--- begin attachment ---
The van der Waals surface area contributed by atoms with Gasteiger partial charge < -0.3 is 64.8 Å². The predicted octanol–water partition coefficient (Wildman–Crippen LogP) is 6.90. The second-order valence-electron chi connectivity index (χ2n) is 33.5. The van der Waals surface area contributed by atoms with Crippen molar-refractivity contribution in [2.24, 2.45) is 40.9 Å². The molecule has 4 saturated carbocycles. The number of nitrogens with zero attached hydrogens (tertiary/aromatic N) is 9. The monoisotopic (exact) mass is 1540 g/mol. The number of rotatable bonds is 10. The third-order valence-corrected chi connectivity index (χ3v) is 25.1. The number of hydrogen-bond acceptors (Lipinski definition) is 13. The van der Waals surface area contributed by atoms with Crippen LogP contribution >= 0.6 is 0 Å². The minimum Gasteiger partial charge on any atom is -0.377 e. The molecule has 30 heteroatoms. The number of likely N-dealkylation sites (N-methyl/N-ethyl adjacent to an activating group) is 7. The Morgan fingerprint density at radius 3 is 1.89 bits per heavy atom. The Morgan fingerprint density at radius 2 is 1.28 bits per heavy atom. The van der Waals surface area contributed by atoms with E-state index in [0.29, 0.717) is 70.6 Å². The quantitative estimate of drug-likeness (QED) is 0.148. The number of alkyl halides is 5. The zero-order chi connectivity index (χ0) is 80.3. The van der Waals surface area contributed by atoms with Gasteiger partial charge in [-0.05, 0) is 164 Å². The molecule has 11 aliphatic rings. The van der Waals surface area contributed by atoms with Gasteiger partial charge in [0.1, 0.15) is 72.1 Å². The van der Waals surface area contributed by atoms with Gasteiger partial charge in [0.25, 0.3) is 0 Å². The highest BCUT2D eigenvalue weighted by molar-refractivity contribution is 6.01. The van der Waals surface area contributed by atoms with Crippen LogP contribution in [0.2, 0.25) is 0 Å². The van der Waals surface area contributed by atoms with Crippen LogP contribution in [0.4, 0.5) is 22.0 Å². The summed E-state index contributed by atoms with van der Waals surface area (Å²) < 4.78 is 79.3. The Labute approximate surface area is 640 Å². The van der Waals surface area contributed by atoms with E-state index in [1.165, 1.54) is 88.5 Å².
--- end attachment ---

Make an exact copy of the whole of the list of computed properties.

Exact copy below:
The van der Waals surface area contributed by atoms with Gasteiger partial charge < -0.3 is 64.8 Å². The predicted octanol–water partition coefficient (Wildman–Crippen LogP) is 6.90. The second-order valence-electron chi connectivity index (χ2n) is 33.5. The van der Waals surface area contributed by atoms with Crippen molar-refractivity contribution in [2.24, 2.45) is 40.9 Å². The molecule has 4 saturated carbocycles. The number of nitrogens with zero attached hydrogens (tertiary/aromatic N) is 9. The monoisotopic (exact) mass is 1540 g/mol. The number of rotatable bonds is 10. The third-order valence-corrected chi connectivity index (χ3v) is 25.1. The number of hydrogen-bond acceptors (Lipinski definition) is 13. The van der Waals surface area contributed by atoms with Crippen LogP contribution >= 0.6 is 0 Å². The minimum Gasteiger partial charge on any atom is -0.377 e. The molecule has 30 heteroatoms. The number of likely N-dealkylation sites (N-methyl/N-ethyl adjacent to an activating group) is 7. The Morgan fingerprint density at radius 3 is 1.89 bits per heavy atom. The Morgan fingerprint density at radius 2 is 1.28 bits per heavy atom. The van der Waals surface area contributed by atoms with E-state index in [0.29, 0.717) is 70.6 Å². The quantitative estimate of drug-likeness (QED) is 0.148. The number of alkyl halides is 5. The zero-order chi connectivity index (χ0) is 80.3. The van der Waals surface area contributed by atoms with Gasteiger partial charge in [-0.05, 0) is 164 Å². The molecule has 11 aliphatic rings. The van der Waals surface area contributed by atoms with Gasteiger partial charge in [0.1, 0.15) is 72.1 Å². The van der Waals surface area contributed by atoms with Gasteiger partial charge in [0.25, 0.3) is 0 Å². The highest BCUT2D eigenvalue weighted by molar-refractivity contribution is 6.01. The van der Waals surface area contributed by atoms with Crippen LogP contribution in [0.2, 0.25) is 0 Å². The van der Waals surface area contributed by atoms with Crippen LogP contribution in [0.4, 0.5) is 22.0 Å². The summed E-state index contributed by atoms with van der Waals surface area (Å²) < 4.78 is 79.3. The Labute approximate surface area is 640 Å². The van der Waals surface area contributed by atoms with E-state index in [1.165, 1.54) is 88.5 Å².